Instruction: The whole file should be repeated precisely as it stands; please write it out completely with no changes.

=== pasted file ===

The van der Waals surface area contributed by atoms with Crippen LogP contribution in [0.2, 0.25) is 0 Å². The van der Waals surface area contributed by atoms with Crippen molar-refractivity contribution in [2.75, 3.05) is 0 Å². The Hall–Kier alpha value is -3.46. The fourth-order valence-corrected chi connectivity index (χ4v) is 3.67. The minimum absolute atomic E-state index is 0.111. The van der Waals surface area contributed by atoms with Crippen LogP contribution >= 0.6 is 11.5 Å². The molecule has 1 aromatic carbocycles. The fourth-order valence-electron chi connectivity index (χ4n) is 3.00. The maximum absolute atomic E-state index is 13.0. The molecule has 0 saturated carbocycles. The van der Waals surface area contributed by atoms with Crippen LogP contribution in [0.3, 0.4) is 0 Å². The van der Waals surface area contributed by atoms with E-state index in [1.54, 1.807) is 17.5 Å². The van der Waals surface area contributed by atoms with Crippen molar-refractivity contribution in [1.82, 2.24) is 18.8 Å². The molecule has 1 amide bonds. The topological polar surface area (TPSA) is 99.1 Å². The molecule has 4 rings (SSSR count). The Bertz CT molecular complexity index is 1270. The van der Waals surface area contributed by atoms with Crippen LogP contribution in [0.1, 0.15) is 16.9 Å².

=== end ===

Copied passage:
The van der Waals surface area contributed by atoms with Crippen LogP contribution in [0.2, 0.25) is 0 Å². The van der Waals surface area contributed by atoms with Crippen molar-refractivity contribution in [2.75, 3.05) is 0 Å². The Hall–Kier alpha value is -3.46. The fourth-order valence-corrected chi connectivity index (χ4v) is 3.67. The minimum absolute atomic E-state index is 0.111. The van der Waals surface area contributed by atoms with Crippen LogP contribution >= 0.6 is 11.5 Å². The molecule has 1 aromatic carbocycles. The fourth-order valence-electron chi connectivity index (χ4n) is 3.00. The maximum absolute atomic E-state index is 13.0. The molecule has 0 saturated carbocycles. The van der Waals surface area contributed by atoms with Crippen LogP contribution in [0.3, 0.4) is 0 Å². The van der Waals surface area contributed by atoms with E-state index in [1.54, 1.807) is 17.5 Å². The van der Waals surface area contributed by atoms with Crippen molar-refractivity contribution in [1.82, 2.24) is 18.8 Å². The molecule has 1 amide bonds. The topological polar surface area (TPSA) is 99.1 Å². The molecule has 4 rings (SSSR count). The Bertz CT molecular complexity index is 1270. The van der Waals surface area contributed by atoms with Crippen LogP contribution in [0.1, 0.15) is 16.9 Å².